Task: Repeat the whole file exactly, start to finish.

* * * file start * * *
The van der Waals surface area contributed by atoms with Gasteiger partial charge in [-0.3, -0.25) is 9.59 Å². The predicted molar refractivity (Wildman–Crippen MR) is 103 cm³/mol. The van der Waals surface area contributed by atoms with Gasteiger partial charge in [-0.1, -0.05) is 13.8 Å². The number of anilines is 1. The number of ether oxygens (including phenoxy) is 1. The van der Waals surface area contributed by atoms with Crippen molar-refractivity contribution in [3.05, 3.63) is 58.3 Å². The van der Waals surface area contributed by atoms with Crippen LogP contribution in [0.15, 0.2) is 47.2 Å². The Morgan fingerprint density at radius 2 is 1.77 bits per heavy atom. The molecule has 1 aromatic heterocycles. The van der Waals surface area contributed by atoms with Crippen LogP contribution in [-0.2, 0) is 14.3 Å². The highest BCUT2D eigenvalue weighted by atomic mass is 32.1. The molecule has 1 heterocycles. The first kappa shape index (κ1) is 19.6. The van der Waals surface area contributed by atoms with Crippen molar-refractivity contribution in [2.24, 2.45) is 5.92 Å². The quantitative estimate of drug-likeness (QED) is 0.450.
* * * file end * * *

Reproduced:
The van der Waals surface area contributed by atoms with Gasteiger partial charge in [-0.3, -0.25) is 9.59 Å². The predicted molar refractivity (Wildman–Crippen MR) is 103 cm³/mol. The van der Waals surface area contributed by atoms with Gasteiger partial charge in [-0.1, -0.05) is 13.8 Å². The number of anilines is 1. The number of ether oxygens (including phenoxy) is 1. The van der Waals surface area contributed by atoms with Crippen molar-refractivity contribution in [3.05, 3.63) is 58.3 Å². The van der Waals surface area contributed by atoms with Crippen LogP contribution in [0.15, 0.2) is 47.2 Å². The Morgan fingerprint density at radius 2 is 1.77 bits per heavy atom. The molecule has 1 aromatic heterocycles. The van der Waals surface area contributed by atoms with Crippen LogP contribution in [-0.2, 0) is 14.3 Å². The highest BCUT2D eigenvalue weighted by atomic mass is 32.1. The molecule has 1 heterocycles. The first kappa shape index (κ1) is 19.6. The van der Waals surface area contributed by atoms with Crippen molar-refractivity contribution in [2.24, 2.45) is 5.92 Å². The quantitative estimate of drug-likeness (QED) is 0.450.